In a low-blow attempt to make Republicans look like evil, money-hungry white guys who don’t care about women, Democrats recently introduced equal-pay legislation for the third time since 2010.
Unsurprisingly, Republicans voted no:
Republicans said the bill would make it hard for companies to award merit pay or offer flexible work hours in exchange for lower pay and expose employers to costly, frivolous lawsuits.
Ignoring the tired debate over whether Republicans hate women, let’s ask the relevant question: Do women really make less than men?
The 23 percent pay gap myth was already busted. Megan McArdle argued today that if you compare apples to apples—a man and a woman of the same age who work the same number of hours in the same profession with the same educational status—the gap shrinks to 5 percent.
So yes, women make 95 cents for every dollar a man makes, and perhaps that’s worth discussing. However, the substance of McArdle’s argument was that this discrepancy is partially subconscious and wholly unfixable via government intervention:
The part of pay disparity driven by sexism is so small that it will be very difficult to detect in any given case, or even in aggregate. The sexism that drives it probably mostly operates below the conscious level, in men and women who know that they don’t like hard-charging, opinionated women, but don’t recognize that this is partly because they’re women…
To the extent that it’s needed, the remaining work to be done on the pay gap has to be done in places where the government, or indeed any explicit policy, has difficulty going: inside families, or the subconscious recesses of our minds.
So if the pay gap is that small, what’s the feminist motivation behind this kind of legislation? Well, they want everything.
Women today want to work over forty hours a week at a fantastic job, have a vivacious social life, and be a stellar mom and wife. They think that’s the way things work in the “man-o-sphere” and so they should have it too.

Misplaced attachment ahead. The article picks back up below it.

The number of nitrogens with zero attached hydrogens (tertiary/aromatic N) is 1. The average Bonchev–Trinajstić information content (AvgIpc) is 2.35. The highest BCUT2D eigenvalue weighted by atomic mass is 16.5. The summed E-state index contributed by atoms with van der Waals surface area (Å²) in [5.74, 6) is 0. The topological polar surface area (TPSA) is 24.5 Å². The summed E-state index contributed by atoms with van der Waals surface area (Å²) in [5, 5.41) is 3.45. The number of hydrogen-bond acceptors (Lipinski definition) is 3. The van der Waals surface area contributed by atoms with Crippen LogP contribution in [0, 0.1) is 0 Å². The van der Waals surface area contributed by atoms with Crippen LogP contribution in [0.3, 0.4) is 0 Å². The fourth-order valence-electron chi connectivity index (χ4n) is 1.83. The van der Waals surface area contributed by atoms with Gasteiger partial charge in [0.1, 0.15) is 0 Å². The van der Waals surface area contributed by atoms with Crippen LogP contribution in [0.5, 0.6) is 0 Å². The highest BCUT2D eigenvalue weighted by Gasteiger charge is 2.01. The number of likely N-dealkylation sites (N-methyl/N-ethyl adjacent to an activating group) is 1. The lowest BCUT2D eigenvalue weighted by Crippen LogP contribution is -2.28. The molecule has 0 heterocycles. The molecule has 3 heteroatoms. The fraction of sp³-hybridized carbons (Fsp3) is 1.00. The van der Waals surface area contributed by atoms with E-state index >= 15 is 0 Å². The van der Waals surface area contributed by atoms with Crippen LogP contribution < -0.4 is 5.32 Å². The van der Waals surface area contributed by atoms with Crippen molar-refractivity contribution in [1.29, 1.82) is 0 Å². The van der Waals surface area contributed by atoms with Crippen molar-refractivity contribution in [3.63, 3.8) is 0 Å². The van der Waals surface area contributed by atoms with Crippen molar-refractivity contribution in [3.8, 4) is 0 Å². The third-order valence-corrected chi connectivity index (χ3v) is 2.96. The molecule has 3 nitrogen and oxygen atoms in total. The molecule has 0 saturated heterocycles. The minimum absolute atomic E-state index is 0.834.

What modern feminists forget is that men can’t have it all either. How many sad movies have you seen about work-a-holic dads who are never around for their kids? How many marriages break up because husbands spend too much time at the bar or the office? How many men have turned down raises and promotions because family came first? I know my dad has, and he’s certainly not the only one.
The thing is, you can’t have it all. You can’t be everything you want. And that’s not a gender problem, it’s a human problem.
So yes, that 5 percent discrepancy hurts. But this idea that free child care and flexible hours will somehow help women do everything they ever wanted is sheer nonsense. Even if women got paid exactly the same as men, they still couldn’t do it all. They would have to sacrifice somewhere.
Because kids still need parents, partners still like seeing each other, and for goodness sake, the dishes won’t clean themselves.
Notice to Readers: The American Spectator and Spectator World are marks used by independent publishing companies that are not affiliated in any way. If you are looking for The Spectator World please click on the following link: https://spectatorworld.com/.